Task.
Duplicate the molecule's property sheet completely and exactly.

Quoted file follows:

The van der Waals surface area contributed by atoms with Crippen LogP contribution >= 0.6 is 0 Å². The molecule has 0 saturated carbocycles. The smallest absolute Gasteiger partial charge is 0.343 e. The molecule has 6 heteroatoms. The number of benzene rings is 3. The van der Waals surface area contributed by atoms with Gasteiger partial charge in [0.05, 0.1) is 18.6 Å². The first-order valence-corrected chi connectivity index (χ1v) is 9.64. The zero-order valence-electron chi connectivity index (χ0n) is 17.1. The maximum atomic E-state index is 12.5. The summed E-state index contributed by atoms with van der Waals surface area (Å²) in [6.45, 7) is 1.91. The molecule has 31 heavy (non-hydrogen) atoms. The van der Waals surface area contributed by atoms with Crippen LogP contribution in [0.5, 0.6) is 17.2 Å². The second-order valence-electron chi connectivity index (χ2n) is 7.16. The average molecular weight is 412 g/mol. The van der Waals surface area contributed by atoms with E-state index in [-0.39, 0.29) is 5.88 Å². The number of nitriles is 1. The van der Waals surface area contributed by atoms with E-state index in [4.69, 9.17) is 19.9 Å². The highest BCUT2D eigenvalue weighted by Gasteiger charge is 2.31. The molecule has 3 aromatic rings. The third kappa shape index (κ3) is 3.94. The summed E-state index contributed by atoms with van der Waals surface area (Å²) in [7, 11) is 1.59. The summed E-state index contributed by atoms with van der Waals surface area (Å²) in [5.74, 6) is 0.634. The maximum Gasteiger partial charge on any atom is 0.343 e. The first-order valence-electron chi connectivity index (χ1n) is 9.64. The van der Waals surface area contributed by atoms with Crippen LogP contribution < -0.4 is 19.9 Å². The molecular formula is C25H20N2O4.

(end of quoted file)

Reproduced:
The van der Waals surface area contributed by atoms with Crippen LogP contribution >= 0.6 is 0 Å². The molecule has 0 saturated carbocycles. The smallest absolute Gasteiger partial charge is 0.343 e. The molecule has 6 heteroatoms. The number of benzene rings is 3. The van der Waals surface area contributed by atoms with Gasteiger partial charge in [0.05, 0.1) is 18.6 Å². The first-order valence-corrected chi connectivity index (χ1v) is 9.64. The zero-order valence-electron chi connectivity index (χ0n) is 17.1. The maximum atomic E-state index is 12.5. The summed E-state index contributed by atoms with van der Waals surface area (Å²) in [6.45, 7) is 1.91. The molecule has 31 heavy (non-hydrogen) atoms. The van der Waals surface area contributed by atoms with Crippen LogP contribution in [0.5, 0.6) is 17.2 Å². The second-order valence-electron chi connectivity index (χ2n) is 7.16. The average molecular weight is 412 g/mol. The van der Waals surface area contributed by atoms with E-state index in [-0.39, 0.29) is 5.88 Å². The number of nitriles is 1. The van der Waals surface area contributed by atoms with E-state index in [4.69, 9.17) is 19.9 Å². The highest BCUT2D eigenvalue weighted by Gasteiger charge is 2.31. The molecule has 3 aromatic rings. The third kappa shape index (κ3) is 3.94. The summed E-state index contributed by atoms with van der Waals surface area (Å²) in [7, 11) is 1.59. The summed E-state index contributed by atoms with van der Waals surface area (Å²) in [5.74, 6) is 0.634. The maximum Gasteiger partial charge on any atom is 0.343 e. The first-order valence-electron chi connectivity index (χ1n) is 9.64. The van der Waals surface area contributed by atoms with Crippen LogP contribution < -0.4 is 19.9 Å². The molecular formula is C25H20N2O4.